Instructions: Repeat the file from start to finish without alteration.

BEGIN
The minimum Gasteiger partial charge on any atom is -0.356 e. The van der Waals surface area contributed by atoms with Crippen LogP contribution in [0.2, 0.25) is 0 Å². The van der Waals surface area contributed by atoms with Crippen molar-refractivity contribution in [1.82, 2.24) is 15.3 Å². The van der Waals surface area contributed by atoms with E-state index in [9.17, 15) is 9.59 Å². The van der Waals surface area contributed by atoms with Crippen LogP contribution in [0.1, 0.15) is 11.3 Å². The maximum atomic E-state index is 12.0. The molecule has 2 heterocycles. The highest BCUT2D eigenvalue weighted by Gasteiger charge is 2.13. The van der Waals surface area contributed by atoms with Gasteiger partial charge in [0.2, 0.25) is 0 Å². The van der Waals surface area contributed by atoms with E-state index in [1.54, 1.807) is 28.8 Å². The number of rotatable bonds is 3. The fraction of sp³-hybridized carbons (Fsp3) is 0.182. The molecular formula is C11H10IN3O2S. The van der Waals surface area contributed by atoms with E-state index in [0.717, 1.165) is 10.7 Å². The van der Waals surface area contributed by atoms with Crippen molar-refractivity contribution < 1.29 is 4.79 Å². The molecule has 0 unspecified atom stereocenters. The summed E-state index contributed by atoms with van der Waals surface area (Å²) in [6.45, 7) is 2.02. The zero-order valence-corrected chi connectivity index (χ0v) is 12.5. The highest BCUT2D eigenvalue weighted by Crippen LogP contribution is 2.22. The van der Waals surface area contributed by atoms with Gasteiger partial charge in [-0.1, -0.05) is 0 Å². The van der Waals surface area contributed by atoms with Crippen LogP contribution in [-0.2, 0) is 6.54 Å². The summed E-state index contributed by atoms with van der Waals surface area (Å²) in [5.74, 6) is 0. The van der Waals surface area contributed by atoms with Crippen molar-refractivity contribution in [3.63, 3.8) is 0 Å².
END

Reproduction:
The minimum Gasteiger partial charge on any atom is -0.356 e. The van der Waals surface area contributed by atoms with Crippen LogP contribution in [0.2, 0.25) is 0 Å². The van der Waals surface area contributed by atoms with Crippen molar-refractivity contribution in [1.82, 2.24) is 15.3 Å². The van der Waals surface area contributed by atoms with E-state index in [9.17, 15) is 9.59 Å². The van der Waals surface area contributed by atoms with Crippen LogP contribution in [0.1, 0.15) is 11.3 Å². The maximum atomic E-state index is 12.0. The molecule has 2 heterocycles. The highest BCUT2D eigenvalue weighted by Gasteiger charge is 2.13. The van der Waals surface area contributed by atoms with Gasteiger partial charge in [0.2, 0.25) is 0 Å². The van der Waals surface area contributed by atoms with E-state index in [1.54, 1.807) is 28.8 Å². The number of rotatable bonds is 3. The fraction of sp³-hybridized carbons (Fsp3) is 0.182. The molecular formula is C11H10IN3O2S. The van der Waals surface area contributed by atoms with E-state index in [0.717, 1.165) is 10.7 Å². The van der Waals surface area contributed by atoms with Crippen molar-refractivity contribution < 1.29 is 4.79 Å². The molecule has 0 unspecified atom stereocenters. The summed E-state index contributed by atoms with van der Waals surface area (Å²) in [6.45, 7) is 2.02. The zero-order valence-corrected chi connectivity index (χ0v) is 12.5. The highest BCUT2D eigenvalue weighted by Crippen LogP contribution is 2.22. The van der Waals surface area contributed by atoms with Gasteiger partial charge in [-0.1, -0.05) is 0 Å². The van der Waals surface area contributed by atoms with Crippen LogP contribution in [-0.2, 0) is 6.54 Å². The summed E-state index contributed by atoms with van der Waals surface area (Å²) in [5.74, 6) is 0. The van der Waals surface area contributed by atoms with Crippen molar-refractivity contribution in [3.63, 3.8) is 0 Å².